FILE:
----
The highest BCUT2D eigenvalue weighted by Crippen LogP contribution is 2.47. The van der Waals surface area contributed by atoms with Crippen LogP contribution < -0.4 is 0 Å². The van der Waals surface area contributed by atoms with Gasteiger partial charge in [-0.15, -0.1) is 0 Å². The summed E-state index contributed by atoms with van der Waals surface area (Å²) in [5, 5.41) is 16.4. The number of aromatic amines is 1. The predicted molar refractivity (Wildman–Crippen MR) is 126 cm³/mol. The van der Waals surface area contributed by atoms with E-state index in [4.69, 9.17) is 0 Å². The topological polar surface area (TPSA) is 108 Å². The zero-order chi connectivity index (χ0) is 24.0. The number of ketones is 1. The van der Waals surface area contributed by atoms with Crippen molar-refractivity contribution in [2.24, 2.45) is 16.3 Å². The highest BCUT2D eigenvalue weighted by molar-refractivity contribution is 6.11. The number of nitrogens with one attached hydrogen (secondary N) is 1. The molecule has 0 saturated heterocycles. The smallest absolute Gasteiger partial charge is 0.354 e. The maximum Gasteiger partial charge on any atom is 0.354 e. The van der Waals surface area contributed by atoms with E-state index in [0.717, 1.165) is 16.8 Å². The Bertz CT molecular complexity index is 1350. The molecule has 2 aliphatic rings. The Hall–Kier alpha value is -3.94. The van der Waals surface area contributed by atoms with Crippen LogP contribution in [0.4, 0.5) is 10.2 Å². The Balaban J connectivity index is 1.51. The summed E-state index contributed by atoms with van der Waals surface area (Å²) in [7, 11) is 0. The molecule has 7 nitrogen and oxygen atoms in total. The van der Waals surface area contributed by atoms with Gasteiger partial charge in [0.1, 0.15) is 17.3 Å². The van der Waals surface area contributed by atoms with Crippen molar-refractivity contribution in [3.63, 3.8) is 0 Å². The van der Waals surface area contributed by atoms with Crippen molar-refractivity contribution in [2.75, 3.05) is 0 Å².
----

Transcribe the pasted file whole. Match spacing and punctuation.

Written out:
The highest BCUT2D eigenvalue weighted by Crippen LogP contribution is 2.47. The van der Waals surface area contributed by atoms with Crippen LogP contribution < -0.4 is 0 Å². The van der Waals surface area contributed by atoms with Gasteiger partial charge in [-0.15, -0.1) is 0 Å². The summed E-state index contributed by atoms with van der Waals surface area (Å²) in [5, 5.41) is 16.4. The number of aromatic amines is 1. The predicted molar refractivity (Wildman–Crippen MR) is 126 cm³/mol. The van der Waals surface area contributed by atoms with E-state index in [4.69, 9.17) is 0 Å². The topological polar surface area (TPSA) is 108 Å². The zero-order chi connectivity index (χ0) is 24.0. The number of ketones is 1. The van der Waals surface area contributed by atoms with Crippen molar-refractivity contribution in [2.24, 2.45) is 16.3 Å². The highest BCUT2D eigenvalue weighted by molar-refractivity contribution is 6.11. The number of nitrogens with one attached hydrogen (secondary N) is 1. The molecule has 0 saturated heterocycles. The smallest absolute Gasteiger partial charge is 0.354 e. The maximum Gasteiger partial charge on any atom is 0.354 e. The van der Waals surface area contributed by atoms with E-state index in [0.717, 1.165) is 16.8 Å². The Bertz CT molecular complexity index is 1350. The molecule has 2 aliphatic rings. The Hall–Kier alpha value is -3.94. The van der Waals surface area contributed by atoms with Crippen LogP contribution in [0.4, 0.5) is 10.2 Å². The Balaban J connectivity index is 1.51. The summed E-state index contributed by atoms with van der Waals surface area (Å²) in [7, 11) is 0. The molecule has 7 nitrogen and oxygen atoms in total. The van der Waals surface area contributed by atoms with Gasteiger partial charge in [0.1, 0.15) is 17.3 Å². The van der Waals surface area contributed by atoms with Crippen molar-refractivity contribution in [3.63, 3.8) is 0 Å². The van der Waals surface area contributed by atoms with Crippen molar-refractivity contribution in [2.75, 3.05) is 0 Å².